Trinity Industries Inc. Guardrails Causing Injuries

An appeal by Trinity Industries Inc. has been denied by the Fifth Circuit Court of Appeals in their effort to eliminate a lower court’s $175 million judgment in a False Claims Act suit made against the company for selling the U.S. Federal Highway Administration dangerous guardrails.

The original FCA complaint was filed in 2012, claiming that Trinity had falsely stated that its modified ET-Plus guardrail was adequately crash-tested. The first ET-Plus was created to absorb and dissipate the impact of a car by flattening the guardrail and pushing it out into a ribbon that is deflected away from the collision. This reduces the impact that passengers experience inside the vehicle.

The original design was approved by the FHWA in 2000, but statements have been made that the company changed the guardrail’s design at some point between 2002 and 2005. The issue with the new design is that it locks up, folds over and protrudes in the crashing vehicle. According to several reports, these changes were never disclosed to the FHWA. The new guardrails were also not tested according to the FHWA protocols.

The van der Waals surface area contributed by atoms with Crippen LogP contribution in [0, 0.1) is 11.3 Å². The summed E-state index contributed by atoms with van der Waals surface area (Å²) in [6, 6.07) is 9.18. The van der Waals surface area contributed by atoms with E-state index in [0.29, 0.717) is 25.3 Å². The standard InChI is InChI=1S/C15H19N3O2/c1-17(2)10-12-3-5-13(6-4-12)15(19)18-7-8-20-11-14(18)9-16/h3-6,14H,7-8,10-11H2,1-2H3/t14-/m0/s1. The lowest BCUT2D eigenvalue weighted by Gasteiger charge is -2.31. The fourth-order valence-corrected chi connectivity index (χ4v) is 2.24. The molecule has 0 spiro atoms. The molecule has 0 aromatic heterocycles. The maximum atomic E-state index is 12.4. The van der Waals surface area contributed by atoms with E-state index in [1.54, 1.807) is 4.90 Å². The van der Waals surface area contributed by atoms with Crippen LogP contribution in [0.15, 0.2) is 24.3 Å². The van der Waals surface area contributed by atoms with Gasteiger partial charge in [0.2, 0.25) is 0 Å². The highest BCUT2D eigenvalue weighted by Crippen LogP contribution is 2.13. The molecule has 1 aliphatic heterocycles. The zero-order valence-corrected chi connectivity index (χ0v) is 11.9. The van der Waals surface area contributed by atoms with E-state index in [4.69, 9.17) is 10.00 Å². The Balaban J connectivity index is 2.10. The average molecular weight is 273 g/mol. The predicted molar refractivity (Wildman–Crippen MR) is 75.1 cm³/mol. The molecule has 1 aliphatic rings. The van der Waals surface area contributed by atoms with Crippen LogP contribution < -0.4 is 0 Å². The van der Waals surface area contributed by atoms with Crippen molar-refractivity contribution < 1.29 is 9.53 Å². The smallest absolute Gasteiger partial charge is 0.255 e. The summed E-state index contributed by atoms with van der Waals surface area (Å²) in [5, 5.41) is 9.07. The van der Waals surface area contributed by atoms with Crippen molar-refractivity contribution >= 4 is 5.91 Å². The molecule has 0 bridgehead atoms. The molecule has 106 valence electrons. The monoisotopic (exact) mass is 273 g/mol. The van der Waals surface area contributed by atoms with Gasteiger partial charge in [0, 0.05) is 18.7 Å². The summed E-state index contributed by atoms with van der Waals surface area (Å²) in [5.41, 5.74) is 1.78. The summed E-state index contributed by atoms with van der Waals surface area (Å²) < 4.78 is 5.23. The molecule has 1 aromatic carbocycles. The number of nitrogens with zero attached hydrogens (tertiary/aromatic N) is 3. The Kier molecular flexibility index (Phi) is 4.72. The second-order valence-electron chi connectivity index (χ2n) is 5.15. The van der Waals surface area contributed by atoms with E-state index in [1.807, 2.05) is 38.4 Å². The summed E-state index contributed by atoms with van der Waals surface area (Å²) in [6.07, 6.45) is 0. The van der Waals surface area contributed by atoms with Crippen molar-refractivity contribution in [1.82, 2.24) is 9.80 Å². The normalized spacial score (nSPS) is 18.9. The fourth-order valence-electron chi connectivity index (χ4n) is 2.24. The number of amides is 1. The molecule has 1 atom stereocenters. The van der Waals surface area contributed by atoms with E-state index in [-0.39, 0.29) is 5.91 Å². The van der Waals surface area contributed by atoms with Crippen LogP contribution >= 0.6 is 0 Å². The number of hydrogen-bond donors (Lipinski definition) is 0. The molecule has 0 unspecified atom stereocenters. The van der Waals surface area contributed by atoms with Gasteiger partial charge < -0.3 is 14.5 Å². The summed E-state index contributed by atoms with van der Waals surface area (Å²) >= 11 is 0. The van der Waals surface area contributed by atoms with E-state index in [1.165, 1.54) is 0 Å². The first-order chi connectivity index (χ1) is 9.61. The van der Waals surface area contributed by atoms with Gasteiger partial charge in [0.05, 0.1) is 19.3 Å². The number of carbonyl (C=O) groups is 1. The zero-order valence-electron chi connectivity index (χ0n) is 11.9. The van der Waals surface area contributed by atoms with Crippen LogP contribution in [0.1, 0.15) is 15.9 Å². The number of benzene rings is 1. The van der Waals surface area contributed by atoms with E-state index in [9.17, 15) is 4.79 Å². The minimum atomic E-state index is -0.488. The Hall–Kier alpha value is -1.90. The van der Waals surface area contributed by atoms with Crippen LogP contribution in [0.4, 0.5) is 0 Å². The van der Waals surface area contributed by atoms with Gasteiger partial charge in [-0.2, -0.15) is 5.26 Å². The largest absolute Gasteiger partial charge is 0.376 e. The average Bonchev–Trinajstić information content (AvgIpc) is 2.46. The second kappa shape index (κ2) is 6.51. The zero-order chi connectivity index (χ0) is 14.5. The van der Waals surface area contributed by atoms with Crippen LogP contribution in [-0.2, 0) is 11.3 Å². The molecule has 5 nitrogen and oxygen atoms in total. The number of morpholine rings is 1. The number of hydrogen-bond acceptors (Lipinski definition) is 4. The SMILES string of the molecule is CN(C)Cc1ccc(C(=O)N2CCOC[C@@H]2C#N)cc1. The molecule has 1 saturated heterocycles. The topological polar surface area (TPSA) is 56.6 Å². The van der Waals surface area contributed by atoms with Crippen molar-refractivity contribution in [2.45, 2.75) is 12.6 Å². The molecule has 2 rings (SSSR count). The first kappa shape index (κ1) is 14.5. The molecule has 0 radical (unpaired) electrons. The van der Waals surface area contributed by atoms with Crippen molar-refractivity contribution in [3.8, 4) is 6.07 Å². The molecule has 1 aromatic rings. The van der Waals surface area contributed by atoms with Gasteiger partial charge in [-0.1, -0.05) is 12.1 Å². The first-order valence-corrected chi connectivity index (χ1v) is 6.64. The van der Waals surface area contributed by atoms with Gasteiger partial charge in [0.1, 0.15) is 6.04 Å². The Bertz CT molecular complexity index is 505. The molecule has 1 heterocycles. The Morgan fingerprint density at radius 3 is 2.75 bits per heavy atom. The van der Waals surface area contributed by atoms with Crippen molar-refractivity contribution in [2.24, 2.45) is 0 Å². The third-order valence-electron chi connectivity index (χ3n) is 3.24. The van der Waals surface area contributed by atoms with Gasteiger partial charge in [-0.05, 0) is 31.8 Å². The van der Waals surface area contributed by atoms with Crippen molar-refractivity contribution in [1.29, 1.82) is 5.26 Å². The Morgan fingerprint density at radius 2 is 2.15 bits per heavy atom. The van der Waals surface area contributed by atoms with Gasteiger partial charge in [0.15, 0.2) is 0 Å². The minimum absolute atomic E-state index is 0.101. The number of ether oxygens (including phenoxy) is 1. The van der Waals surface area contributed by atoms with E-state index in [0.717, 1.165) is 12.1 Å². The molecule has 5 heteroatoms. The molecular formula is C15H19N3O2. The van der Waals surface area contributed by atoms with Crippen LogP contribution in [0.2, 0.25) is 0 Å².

The FHWA did partially approve the guardrails after a 2005 crash test, but it is not clear whether Trinity used the new ET-Plus for that particular test. This obviously further complicates the current situation.

If you believe you’ve been affected by defective guardrails in anyway, please feel free to reach out to Caputo and Mariotti today to schedule a free consultation.